When it comes to fantasizing about a dream wedding, you can’t judge a book by its gendered cover. For instance, there’s me. The one time I was “engaged,” I was 17 and perfectly happy when my boyfriend gave me a skateboard bearing as a ring. (The wedding planning essentially stopped there, as the relationship quickly fizzled.) The only other time I felt close to a proposal, I warned the guy not to buy me an engagement ring because I preferred a new laptop.
We’re each romantic in our own way!
All of which is to say that there are men out there who also go against the grain. On their wedding days, they don’t want to just show up on time with clean underwear and their shirts tucked in. They want to be involved in every last fucking detail, dammit! Like this redditor, Dovah2600:
He had me at a hot-dog stand, but lost me with Dropkick Murphys.
Ben, a 45-year-old in Ohio, grew up in a big family and was constantly going to weddings as a child, which kick-started his obsession with planning his own. “I wanted a wedding in a church that was photogenic but not ornate,” he tells me. “I wanted to wear a morning suit like from the British movies of the late 1980s. I wanted a DJ, not a band, unless it was a big band. I wanted appetizers that people couldn’t resist. I wanted the dancing to go on all night. I wanted an afterparty at a hotel.”
Luckily for him, his future bride-to-be was more than happy to let him take charge. He worked with a wedding planner and got married in a church surrounded by pine trees with big windows that had a gorgeous view of the forest. He wore the morning suit he’d dreamt about, and the caterer added poutine to the menu at his request.
Jon, a 43-year-old minister’s son in the U.K., was also greatly influenced by all the weddings he attended as a kid (as well as his religious upbringing). A self-described “picky motherfucker,” once he got engaged, Jon made it clear that he wanted in on the planning. “I chose the venue for the reception — it was the restaurant where we had our first real date — the food, the music/DJ and the attire. I also designed the layout and wrote the content for the website that we put up for people to go to for information. The invites and save the date cards were also my handiwork.”
It did end up being a memorable experience, but not in the way Jon had expected: His fiancée eventually cancelled the wedding. And because Jon had been so involved in the day itself, it fell to him to do all the canceling. Shit!
A decidedly less sad story comes courtesy of Ethan, a 17-year-old in Oklahoma. He first became obsessed with the idea of a dream wedding after watching movies like Mamma Mia! and My Big Fat Greek Wedding, but the royal nuptials between Kate Middleton and Prince William were what really hooked him. He started wedding Pinterest boards and scoured wedding magazines with his sister to get ideas — especially for weddings in greenhouses.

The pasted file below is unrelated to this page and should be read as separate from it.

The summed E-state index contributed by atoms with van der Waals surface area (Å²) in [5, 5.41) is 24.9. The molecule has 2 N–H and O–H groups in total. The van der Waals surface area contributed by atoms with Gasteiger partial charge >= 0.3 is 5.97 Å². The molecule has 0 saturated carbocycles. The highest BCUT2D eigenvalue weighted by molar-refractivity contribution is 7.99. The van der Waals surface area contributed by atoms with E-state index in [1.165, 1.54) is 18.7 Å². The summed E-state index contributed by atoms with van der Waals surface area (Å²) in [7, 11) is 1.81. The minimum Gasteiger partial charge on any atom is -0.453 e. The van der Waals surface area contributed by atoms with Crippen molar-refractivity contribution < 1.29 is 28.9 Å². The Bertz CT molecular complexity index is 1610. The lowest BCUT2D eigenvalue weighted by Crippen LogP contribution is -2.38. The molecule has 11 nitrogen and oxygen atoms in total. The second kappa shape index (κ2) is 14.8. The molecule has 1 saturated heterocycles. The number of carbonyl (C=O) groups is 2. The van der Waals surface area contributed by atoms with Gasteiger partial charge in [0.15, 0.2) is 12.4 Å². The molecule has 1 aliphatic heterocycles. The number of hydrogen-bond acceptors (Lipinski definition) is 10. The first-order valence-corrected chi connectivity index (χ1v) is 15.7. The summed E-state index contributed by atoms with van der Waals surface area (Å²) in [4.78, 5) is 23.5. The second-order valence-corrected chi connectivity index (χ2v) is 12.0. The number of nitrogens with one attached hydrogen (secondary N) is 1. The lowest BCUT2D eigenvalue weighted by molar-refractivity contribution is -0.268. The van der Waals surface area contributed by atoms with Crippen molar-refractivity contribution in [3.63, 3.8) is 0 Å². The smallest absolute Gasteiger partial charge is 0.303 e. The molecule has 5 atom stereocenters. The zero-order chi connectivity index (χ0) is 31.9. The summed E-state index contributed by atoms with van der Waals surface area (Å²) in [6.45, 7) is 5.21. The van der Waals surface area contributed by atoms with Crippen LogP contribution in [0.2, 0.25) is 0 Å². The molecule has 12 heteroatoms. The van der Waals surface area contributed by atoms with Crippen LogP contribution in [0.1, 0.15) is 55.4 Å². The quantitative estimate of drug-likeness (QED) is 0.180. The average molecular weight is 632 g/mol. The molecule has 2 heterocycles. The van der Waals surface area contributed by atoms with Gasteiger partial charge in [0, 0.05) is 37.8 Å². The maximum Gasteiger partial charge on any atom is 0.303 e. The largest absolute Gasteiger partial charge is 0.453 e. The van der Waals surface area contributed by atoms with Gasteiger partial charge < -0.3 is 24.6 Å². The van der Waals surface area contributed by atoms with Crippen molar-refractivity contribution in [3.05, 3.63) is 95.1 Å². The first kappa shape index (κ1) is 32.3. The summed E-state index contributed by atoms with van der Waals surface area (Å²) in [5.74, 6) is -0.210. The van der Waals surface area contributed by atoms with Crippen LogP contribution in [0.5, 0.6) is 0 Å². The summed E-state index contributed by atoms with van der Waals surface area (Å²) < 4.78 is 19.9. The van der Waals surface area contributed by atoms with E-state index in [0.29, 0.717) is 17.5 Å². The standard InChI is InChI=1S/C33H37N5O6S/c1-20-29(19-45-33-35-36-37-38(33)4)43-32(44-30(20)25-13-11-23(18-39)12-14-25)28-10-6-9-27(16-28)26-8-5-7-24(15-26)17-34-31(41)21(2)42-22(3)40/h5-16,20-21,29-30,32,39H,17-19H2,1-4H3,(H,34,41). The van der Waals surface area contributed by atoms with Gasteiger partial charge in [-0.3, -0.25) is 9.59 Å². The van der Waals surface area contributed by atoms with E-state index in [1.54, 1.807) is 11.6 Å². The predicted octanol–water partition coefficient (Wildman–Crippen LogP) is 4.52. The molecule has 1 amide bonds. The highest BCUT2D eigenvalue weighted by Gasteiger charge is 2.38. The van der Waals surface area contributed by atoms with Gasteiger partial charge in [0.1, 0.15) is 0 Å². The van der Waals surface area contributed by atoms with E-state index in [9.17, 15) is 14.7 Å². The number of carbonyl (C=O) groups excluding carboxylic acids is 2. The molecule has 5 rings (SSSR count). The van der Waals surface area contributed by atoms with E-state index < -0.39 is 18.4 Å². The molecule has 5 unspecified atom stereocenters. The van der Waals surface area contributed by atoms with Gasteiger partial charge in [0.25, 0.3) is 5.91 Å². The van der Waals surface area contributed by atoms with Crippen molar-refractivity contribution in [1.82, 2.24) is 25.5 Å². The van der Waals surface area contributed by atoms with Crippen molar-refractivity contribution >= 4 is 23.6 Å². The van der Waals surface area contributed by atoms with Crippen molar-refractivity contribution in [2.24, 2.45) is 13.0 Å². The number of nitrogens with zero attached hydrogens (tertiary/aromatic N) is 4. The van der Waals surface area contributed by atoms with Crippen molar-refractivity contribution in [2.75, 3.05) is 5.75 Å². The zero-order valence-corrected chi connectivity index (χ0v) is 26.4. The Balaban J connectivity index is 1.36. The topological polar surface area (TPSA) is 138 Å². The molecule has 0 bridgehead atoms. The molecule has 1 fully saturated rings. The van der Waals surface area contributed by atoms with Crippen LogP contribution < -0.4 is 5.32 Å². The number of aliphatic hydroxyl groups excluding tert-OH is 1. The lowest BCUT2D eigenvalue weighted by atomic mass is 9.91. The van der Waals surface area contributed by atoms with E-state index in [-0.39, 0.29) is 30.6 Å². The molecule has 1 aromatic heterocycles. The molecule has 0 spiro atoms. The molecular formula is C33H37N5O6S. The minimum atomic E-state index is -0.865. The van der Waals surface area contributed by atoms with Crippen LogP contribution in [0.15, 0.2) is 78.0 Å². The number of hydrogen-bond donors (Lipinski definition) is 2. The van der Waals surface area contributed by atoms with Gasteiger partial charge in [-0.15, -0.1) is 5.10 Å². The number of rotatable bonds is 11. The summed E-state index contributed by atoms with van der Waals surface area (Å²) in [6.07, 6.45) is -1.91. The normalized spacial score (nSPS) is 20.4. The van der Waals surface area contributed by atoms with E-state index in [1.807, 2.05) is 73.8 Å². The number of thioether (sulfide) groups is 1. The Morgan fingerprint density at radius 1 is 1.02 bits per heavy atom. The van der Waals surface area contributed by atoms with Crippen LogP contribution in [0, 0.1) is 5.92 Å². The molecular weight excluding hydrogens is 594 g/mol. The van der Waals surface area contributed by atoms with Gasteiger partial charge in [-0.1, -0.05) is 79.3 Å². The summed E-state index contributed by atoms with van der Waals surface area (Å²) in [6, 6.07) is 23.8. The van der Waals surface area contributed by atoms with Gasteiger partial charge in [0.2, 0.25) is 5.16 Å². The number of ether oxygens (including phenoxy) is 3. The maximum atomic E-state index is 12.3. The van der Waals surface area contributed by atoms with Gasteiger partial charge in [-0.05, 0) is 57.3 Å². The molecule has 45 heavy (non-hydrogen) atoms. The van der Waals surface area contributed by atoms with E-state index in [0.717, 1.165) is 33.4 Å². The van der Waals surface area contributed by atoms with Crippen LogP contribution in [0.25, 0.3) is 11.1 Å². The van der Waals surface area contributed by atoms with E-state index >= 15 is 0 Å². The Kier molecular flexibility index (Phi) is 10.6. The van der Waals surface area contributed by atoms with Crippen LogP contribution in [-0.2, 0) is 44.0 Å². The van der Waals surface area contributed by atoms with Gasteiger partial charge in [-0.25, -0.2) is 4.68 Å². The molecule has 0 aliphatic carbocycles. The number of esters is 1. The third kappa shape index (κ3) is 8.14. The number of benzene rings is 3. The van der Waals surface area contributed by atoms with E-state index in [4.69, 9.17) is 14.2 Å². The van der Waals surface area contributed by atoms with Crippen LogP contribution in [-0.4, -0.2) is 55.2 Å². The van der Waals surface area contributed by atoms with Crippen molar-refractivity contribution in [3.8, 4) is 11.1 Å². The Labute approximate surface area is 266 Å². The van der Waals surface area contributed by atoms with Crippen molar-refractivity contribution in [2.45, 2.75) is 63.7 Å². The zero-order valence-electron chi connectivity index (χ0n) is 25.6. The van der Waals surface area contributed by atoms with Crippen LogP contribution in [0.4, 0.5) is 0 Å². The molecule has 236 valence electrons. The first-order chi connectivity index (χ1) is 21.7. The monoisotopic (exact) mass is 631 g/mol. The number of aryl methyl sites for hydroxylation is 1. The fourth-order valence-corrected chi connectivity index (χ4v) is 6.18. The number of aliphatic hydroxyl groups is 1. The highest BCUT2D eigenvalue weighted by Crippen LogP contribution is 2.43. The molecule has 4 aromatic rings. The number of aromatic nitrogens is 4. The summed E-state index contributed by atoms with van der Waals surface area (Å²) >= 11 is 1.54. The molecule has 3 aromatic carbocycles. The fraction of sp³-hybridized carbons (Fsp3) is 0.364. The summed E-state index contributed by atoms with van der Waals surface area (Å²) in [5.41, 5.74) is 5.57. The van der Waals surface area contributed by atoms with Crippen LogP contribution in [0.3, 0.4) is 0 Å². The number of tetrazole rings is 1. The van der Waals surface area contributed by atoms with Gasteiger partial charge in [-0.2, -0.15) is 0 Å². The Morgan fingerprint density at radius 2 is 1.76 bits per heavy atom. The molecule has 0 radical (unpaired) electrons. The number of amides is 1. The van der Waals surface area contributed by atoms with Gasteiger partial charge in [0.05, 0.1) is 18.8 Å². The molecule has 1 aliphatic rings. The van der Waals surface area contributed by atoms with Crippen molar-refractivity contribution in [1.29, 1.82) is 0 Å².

An unintended side effect of his wedding obsession? Confidence in his sexuality. “Without me initially realizing it, it helped my parents become more comfortable with the fact that I’m gay,” he tells me. “I’d always say I couldn’t wait to marry the man of my dreams, which I think made it not an ‘abnormal’ idea to them.”
Of course, no article about men getting married is complete without the Wife Guy take. Not surprisingly, their dream weddings consist of lots of crying. “Crying as I see my beautiful bride walk down the aisle and the thought that she truly loves me and bared with me through thick and thin is something I fantasize about,” redditor marcusara weeps.
Meanwhile, Xcalibrated sobs (in fairness, controllably), “I fantasize about making my wife the happiest woman on her wedding day, turning her wedding fantasies into reality. Details about the day, those are hers, but what I fantasize about is seeing her happiest. I imagine tears rolling down her eyes because of how happy she is.”
But you know what they say about best-laid plans… That is, Jon wasn’t the only fella who had more of a nightmare than a dream, as Ben and his wife eventually divorced. That said, they did agree that they wouldn’t have changed a thing about their special day. “My perspective these days is a little different, in that the commitment and the effort in the marriage is way more important than anything you do on the wedding day,” he tells me, with hindsight now in his favor.
Very good point.
It also reminds me of my other wedding fantasy, truly the best thing about getting married: fulfilling my lifelong dream of being a divorcee. I’m starting my divorce party Pinterest board right now.